Photo © Larissa Allen
The Palfrey was an all-round light saddle horse. Short in the body and long in the leg, the Palfrey was trained to pace and afforded a smoother ride at an ambling gait. A well bred Palfrey could cost as much as a warhorse and for this reason they were usually owned by persons of means. The Palfrey, although occasionally used in battle, was more regarded as a horse for riding and traveling in light of its comfort and endurance. The breeds in use at this time were the Arabian, the Welsh Cob, the Andalusian, the Irish Draft and the Spanish Jennet, with the Spanish Jennet being considered the finest and most prized of the Palfrey breeds.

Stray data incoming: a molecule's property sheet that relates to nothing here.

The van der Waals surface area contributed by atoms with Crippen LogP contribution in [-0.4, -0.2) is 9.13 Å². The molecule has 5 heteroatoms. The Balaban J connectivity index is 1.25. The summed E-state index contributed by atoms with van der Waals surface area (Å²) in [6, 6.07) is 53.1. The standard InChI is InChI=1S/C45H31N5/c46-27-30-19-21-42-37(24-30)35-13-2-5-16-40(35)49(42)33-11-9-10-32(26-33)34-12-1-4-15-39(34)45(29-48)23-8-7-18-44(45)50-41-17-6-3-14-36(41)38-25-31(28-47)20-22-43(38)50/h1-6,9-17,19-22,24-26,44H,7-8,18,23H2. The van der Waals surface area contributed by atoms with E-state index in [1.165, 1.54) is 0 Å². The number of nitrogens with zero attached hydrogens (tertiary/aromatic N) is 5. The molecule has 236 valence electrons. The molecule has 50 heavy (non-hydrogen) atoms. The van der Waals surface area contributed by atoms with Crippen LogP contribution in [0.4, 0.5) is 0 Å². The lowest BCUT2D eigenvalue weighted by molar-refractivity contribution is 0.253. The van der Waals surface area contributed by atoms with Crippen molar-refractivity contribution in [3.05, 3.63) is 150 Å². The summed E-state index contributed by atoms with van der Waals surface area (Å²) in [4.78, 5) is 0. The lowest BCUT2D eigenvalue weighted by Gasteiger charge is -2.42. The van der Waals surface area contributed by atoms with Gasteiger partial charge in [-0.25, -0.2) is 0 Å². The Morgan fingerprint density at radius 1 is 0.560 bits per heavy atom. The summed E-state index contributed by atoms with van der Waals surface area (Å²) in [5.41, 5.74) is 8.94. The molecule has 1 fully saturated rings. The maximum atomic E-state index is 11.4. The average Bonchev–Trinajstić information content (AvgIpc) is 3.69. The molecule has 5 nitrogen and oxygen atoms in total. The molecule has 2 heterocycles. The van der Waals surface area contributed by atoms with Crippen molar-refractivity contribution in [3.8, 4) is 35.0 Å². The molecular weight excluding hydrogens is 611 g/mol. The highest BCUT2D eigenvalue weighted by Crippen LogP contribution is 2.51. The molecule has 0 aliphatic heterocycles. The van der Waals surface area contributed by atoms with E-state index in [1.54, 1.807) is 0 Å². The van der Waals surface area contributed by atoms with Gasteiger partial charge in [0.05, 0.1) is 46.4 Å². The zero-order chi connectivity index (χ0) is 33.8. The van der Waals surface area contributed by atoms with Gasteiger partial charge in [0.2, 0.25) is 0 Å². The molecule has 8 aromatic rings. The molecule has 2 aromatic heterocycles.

The Catzurius, a 'hunter', or horse for the chase was bred and trained for hunting and was larger than the palfrey but smaller than the war-horse. This horse was not in use in England till the end of the 12th century.